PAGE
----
Gret and Cris visited Ron at his parents’ house in 1996, a few months before his death. The trip felt eerie because he was so ill, and also because Ron’s parent’s hadn’t moved in all that time; the 1960s furniture of the den looked the same as it had when they had danced as teenagers. Gret felt glad Cris was around to keep things light. Ron had the same big smile as always, but looked thinner. They reminisced and made small talk. It felt good to see him.

Ric had heard of Ron’s illness from a mutual acquaintance but couldn’t bring himself to visit. Now he kicks himself for not going, but back then, he felt he couldn’t go; he couldn’t believe that one of his friends was dying because they were still so young: in their early 40s.

No one knows what happened to the corn curl after Ron died. Perhaps it isn’t important, perhaps it’s fitting that Ron had it last because he carried it with him into death, and in doing so, broke up the group after some thirty years. What remains are the powerful feelings of nostalgia that wash over Ric, Gret, and Cris when they happen by the chip aisle in the grocery store and once again, tongues raw, and hips loose, they dance together with Ron.

Read more on Gay Pride and Platonic Relationships on The Good Life.

Cheese puffs closeup photo courtesy of Shutterstock

About Lizzie Stark

Lizzie Stark is the author of Leaving Mundania, a narrative nonfiction account of larp. Her freelance writing has appeared on the Today Show website,, and in the Daily Beast. She founder and editor of the literary journal Fringe and holds an MS in journalism from Columbia University.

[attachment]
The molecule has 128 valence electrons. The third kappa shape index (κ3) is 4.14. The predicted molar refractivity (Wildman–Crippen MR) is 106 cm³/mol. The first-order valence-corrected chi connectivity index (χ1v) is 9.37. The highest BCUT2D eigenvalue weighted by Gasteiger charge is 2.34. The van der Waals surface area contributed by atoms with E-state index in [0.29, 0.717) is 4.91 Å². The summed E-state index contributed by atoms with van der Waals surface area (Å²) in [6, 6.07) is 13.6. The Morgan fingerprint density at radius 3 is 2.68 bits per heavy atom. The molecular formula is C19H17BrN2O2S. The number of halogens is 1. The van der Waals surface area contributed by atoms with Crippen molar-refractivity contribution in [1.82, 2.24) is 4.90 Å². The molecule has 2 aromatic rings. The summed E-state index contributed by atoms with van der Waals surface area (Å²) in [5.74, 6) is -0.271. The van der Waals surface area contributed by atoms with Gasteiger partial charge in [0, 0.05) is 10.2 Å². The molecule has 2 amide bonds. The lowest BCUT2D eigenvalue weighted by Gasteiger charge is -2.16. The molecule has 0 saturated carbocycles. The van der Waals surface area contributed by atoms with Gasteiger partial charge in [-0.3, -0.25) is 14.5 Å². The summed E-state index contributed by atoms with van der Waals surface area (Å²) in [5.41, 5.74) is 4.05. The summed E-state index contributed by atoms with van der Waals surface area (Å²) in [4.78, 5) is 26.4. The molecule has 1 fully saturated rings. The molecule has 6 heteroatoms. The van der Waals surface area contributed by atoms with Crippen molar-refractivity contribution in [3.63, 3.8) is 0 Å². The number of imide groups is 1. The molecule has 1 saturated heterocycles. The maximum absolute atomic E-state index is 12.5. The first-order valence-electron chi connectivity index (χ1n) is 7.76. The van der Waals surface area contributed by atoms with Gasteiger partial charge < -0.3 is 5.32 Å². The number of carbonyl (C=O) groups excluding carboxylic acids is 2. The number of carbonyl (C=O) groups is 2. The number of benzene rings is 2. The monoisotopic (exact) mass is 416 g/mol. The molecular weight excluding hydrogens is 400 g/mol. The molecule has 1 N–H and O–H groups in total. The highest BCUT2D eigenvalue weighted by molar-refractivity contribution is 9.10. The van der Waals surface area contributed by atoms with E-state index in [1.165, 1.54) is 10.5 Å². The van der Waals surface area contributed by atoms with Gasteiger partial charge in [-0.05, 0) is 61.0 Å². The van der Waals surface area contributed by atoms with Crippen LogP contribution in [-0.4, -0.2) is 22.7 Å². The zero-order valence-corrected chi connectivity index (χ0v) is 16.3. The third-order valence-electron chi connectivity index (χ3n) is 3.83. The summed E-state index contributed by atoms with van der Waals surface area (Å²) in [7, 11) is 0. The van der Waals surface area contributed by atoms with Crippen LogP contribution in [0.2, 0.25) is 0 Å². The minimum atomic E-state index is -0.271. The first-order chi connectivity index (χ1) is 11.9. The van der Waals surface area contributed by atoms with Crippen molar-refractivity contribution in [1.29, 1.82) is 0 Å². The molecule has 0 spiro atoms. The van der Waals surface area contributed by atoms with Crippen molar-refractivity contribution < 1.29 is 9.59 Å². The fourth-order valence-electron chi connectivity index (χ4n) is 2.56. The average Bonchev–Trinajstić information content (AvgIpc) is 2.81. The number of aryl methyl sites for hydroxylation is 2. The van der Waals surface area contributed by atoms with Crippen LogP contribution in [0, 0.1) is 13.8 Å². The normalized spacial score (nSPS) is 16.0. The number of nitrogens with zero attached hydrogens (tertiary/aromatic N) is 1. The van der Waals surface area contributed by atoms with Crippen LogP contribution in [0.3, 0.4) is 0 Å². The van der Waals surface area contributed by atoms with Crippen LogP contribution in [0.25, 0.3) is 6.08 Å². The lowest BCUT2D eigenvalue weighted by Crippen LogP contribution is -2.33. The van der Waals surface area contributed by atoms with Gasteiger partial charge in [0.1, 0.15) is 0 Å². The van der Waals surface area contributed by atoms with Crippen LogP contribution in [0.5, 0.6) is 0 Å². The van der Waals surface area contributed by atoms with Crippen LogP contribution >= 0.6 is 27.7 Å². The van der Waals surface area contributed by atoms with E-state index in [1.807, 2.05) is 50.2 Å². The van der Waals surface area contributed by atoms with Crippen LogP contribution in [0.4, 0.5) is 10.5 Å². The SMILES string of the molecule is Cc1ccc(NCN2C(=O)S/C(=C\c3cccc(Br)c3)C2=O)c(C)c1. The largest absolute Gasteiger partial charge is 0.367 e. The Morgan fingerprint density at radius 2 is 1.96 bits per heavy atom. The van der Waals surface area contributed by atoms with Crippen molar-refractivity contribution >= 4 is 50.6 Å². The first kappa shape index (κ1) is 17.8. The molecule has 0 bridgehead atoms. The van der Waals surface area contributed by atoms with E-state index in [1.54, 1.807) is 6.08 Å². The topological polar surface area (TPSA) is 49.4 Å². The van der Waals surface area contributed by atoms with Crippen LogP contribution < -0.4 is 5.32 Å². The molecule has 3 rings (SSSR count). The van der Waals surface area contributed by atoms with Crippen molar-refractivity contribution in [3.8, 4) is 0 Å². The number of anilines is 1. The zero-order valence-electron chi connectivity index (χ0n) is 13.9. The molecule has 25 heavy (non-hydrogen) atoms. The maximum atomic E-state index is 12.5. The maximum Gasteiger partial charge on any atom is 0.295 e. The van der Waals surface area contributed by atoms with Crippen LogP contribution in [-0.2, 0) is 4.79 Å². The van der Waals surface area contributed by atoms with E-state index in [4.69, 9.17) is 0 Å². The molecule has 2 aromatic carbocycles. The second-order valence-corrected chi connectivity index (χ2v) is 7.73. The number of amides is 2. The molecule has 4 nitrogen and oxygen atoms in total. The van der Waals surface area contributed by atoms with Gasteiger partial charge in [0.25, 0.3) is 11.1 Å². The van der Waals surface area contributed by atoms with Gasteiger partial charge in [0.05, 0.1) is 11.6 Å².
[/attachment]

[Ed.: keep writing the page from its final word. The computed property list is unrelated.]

1. Lizzie — you just made my day.. This group of friends brings back so many memories. In the 90’s, all of our friends were dying around us from AIDS, and things were, well, scarey. We found ourselves attending a memorial service every week there for a while.

    But there was still this core group of 6 friends (3 couples) that hung in there until one of our group eventually passed… and it was as if he was the glue that had held us all together. I don’t think any of us even realized that about him.. we were just family together and always would be.

    After Dave’s death, though, in an amazingly short period of time, we two remaining couples and Dave’s partner just sort of drifted apart. My own partner and I haven’t seen any of them for at least 8 years now.

    Reading about this little group breaking up after losing one of their own just brought back a wealth of wonderful memories – and for that I thank you!

    David in Nashville

  2. Doug S. says:

    Corn curls (my family always called them “cheese doodles”) become stale rather quickly upon being exposed to air…

    • Stale doesn’t mean rotten. And they do not get “stale”, they lose crunchiness because of atmospheric humidity.